Intended for healthcare professionals

Research Article

Meta-analysis of relation between cigarette smoking and stroke.

British Medical Journal 1989; 298 doi: (Published 25 March 1989) Cite this as: British Medical Journal 1989;298:789
  1. R. Shinton,
  2. G. Beevers
  1. University Department of Medicine, Dudley Road Hospital, Birmingham.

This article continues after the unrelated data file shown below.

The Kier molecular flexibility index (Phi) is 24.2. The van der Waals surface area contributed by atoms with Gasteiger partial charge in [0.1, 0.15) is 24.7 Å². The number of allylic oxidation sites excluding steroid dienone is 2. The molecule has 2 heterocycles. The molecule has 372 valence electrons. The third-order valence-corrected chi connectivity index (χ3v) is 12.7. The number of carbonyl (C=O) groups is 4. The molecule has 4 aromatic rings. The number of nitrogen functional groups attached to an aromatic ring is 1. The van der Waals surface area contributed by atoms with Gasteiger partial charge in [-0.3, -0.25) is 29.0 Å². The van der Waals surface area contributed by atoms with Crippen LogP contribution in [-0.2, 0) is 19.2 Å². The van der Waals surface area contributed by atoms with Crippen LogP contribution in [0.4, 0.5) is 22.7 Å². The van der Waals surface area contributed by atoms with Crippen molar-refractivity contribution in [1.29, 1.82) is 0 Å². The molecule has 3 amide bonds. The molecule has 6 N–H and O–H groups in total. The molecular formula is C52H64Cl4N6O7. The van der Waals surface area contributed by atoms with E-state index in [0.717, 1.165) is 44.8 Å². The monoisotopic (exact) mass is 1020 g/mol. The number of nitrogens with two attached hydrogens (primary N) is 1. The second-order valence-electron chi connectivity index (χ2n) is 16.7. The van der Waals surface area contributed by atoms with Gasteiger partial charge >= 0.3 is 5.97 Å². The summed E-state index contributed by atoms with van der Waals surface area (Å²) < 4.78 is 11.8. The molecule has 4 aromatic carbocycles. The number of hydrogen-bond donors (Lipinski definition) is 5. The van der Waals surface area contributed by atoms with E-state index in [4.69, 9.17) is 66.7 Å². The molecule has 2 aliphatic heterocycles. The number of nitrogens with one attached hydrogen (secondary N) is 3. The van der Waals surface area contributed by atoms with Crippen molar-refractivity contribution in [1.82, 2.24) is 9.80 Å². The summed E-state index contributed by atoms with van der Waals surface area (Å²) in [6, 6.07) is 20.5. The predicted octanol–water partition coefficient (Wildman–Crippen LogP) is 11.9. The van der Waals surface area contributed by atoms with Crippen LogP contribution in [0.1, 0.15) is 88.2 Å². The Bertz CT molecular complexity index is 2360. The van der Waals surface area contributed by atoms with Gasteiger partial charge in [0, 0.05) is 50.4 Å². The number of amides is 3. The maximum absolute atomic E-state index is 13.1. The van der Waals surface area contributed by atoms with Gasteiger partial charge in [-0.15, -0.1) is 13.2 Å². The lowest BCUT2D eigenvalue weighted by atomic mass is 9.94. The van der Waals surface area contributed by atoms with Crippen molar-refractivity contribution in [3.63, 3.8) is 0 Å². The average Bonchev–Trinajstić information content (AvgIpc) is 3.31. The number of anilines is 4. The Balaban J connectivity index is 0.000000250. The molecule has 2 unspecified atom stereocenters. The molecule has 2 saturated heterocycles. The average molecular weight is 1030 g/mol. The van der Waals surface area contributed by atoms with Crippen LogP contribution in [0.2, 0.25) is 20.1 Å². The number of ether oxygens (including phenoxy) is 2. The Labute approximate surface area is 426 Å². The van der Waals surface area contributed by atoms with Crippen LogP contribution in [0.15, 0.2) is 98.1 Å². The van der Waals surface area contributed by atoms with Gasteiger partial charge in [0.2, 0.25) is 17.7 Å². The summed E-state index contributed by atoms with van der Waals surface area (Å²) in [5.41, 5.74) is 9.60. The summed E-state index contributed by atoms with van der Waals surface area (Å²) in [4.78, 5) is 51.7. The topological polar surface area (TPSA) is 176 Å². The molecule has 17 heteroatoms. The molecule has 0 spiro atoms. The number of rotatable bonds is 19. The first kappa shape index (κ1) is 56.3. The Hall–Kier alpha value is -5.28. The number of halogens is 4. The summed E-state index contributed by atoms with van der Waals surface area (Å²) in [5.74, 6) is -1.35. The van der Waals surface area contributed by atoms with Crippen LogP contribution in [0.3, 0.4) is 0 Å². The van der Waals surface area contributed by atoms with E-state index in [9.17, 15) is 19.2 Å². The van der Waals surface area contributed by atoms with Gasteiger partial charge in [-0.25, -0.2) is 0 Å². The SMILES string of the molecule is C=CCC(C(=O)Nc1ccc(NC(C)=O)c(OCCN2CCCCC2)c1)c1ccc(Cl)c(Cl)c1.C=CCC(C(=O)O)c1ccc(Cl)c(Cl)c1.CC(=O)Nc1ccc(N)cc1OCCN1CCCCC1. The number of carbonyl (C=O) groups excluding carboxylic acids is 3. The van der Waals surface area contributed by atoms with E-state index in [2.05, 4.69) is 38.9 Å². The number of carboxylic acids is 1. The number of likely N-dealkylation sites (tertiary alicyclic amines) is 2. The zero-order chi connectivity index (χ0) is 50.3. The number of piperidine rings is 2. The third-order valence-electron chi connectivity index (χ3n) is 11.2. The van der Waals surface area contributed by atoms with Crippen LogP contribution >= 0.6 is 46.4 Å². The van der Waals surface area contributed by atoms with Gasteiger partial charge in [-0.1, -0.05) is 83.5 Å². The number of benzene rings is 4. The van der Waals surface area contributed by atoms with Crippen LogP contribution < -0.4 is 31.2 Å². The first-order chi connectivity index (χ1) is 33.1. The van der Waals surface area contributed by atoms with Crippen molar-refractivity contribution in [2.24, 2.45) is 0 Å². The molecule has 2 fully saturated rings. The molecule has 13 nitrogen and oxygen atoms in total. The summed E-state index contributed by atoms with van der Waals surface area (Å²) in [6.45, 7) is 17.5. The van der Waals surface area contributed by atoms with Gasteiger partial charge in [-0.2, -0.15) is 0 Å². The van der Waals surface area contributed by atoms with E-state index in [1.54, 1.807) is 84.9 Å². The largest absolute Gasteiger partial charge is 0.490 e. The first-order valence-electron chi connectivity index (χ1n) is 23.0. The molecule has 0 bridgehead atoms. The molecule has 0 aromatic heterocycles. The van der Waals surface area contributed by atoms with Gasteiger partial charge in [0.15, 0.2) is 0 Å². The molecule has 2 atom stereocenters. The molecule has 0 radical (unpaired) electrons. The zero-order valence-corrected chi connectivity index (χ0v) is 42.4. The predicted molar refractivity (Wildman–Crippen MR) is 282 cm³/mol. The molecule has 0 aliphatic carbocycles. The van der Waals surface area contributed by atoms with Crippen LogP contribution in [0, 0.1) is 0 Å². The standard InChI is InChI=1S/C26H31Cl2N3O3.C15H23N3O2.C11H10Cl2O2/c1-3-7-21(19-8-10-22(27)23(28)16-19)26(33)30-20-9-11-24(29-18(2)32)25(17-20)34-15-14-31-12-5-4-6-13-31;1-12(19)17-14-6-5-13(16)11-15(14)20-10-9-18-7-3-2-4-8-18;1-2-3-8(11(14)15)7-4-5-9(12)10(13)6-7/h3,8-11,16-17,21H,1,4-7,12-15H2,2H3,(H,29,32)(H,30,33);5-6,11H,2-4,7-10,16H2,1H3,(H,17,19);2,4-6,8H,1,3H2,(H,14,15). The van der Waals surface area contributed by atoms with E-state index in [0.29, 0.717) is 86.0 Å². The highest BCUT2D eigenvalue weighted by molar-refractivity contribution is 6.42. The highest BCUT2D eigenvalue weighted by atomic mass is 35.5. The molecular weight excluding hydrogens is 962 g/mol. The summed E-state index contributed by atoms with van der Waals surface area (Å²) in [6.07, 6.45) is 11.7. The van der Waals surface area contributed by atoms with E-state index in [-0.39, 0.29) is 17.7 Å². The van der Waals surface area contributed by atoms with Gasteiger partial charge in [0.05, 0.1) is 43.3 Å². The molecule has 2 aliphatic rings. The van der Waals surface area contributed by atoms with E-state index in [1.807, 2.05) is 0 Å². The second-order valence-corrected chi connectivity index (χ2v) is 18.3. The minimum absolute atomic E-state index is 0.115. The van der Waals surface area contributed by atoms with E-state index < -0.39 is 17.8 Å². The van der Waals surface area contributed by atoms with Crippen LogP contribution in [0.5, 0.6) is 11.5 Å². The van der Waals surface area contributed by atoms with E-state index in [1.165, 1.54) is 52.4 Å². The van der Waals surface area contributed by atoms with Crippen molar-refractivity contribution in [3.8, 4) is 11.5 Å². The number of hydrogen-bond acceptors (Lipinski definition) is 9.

There is a lack of consensus among studies on the possible risks of stroke from cigarette smoking; because of this a meta-analysis was conducted. All published data on the association were sought and the relative risk for each study obtained whenever possible. The pooled relative risks were calculated by using estimates of the precision of the individual relative risks to weight their contribution to the meta-analysis. Thirty two separate studies were analysed. The overall relative risk of stroke associated with cigarette smoking was 1.5 (95% confidence interval 1.4 to 1.6). Considerable differences were seen in relative risks among the subtypes: cerebral infarction 1.9, cerebral haemorrhage 0.7, and subarachnoid haemorrhage 2.9. An effect of age on the relative risk was also noted; less than 55 years 2.9, 55-74 years 1.8, and greater than or equal to 75 years 1.1. A dose response between the number of cigarettes smoked and relative risk was noted, and there was a small increased risk in women compared with men. Ex-smokers under the age of 75 seemed to retain an appreciably increased risk of stroke (1.5); for all ages the relative risk in ex-smokers was 1.2. The meta-analysis provides strong evidence of an excess risk of stroke among cigarette smokers. Stroke should therefore be added to the list of diseases related to smoking.